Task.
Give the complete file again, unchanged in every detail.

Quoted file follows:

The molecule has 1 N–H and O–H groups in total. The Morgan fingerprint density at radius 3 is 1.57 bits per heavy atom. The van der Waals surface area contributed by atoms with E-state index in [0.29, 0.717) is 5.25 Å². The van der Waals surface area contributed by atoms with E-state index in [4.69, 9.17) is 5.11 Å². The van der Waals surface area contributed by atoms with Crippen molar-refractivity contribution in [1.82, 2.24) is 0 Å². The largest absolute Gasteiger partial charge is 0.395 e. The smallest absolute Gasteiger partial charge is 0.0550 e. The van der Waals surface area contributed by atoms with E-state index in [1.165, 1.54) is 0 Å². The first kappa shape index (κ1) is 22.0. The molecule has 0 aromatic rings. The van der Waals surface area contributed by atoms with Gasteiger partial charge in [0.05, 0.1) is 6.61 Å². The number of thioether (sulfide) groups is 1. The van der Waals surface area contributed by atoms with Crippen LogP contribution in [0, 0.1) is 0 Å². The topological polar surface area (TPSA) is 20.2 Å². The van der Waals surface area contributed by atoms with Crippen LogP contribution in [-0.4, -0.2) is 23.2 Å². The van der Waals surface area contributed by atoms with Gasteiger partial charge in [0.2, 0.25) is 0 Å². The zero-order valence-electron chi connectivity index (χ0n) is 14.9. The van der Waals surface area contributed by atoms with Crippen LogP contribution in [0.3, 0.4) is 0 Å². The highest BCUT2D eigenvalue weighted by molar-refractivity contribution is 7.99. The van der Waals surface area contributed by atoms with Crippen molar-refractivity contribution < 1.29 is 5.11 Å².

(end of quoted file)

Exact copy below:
The molecule has 1 N–H and O–H groups in total. The Morgan fingerprint density at radius 3 is 1.57 bits per heavy atom. The van der Waals surface area contributed by atoms with E-state index in [0.29, 0.717) is 5.25 Å². The van der Waals surface area contributed by atoms with E-state index in [4.69, 9.17) is 5.11 Å². The van der Waals surface area contributed by atoms with Crippen molar-refractivity contribution in [1.82, 2.24) is 0 Å². The largest absolute Gasteiger partial charge is 0.395 e. The smallest absolute Gasteiger partial charge is 0.0550 e. The van der Waals surface area contributed by atoms with E-state index in [1.165, 1.54) is 0 Å². The first kappa shape index (κ1) is 22.0. The molecule has 0 aromatic rings. The van der Waals surface area contributed by atoms with Gasteiger partial charge in [0.05, 0.1) is 6.61 Å². The number of thioether (sulfide) groups is 1. The van der Waals surface area contributed by atoms with Crippen LogP contribution in [0, 0.1) is 0 Å². The topological polar surface area (TPSA) is 20.2 Å². The van der Waals surface area contributed by atoms with Crippen LogP contribution in [-0.4, -0.2) is 23.2 Å². The van der Waals surface area contributed by atoms with Gasteiger partial charge in [0.2, 0.25) is 0 Å². The zero-order valence-electron chi connectivity index (χ0n) is 14.9. The van der Waals surface area contributed by atoms with Crippen LogP contribution in [0.3, 0.4) is 0 Å². The highest BCUT2D eigenvalue weighted by molar-refractivity contribution is 7.99. The van der Waals surface area contributed by atoms with Crippen molar-refractivity contribution < 1.29 is 5.11 Å².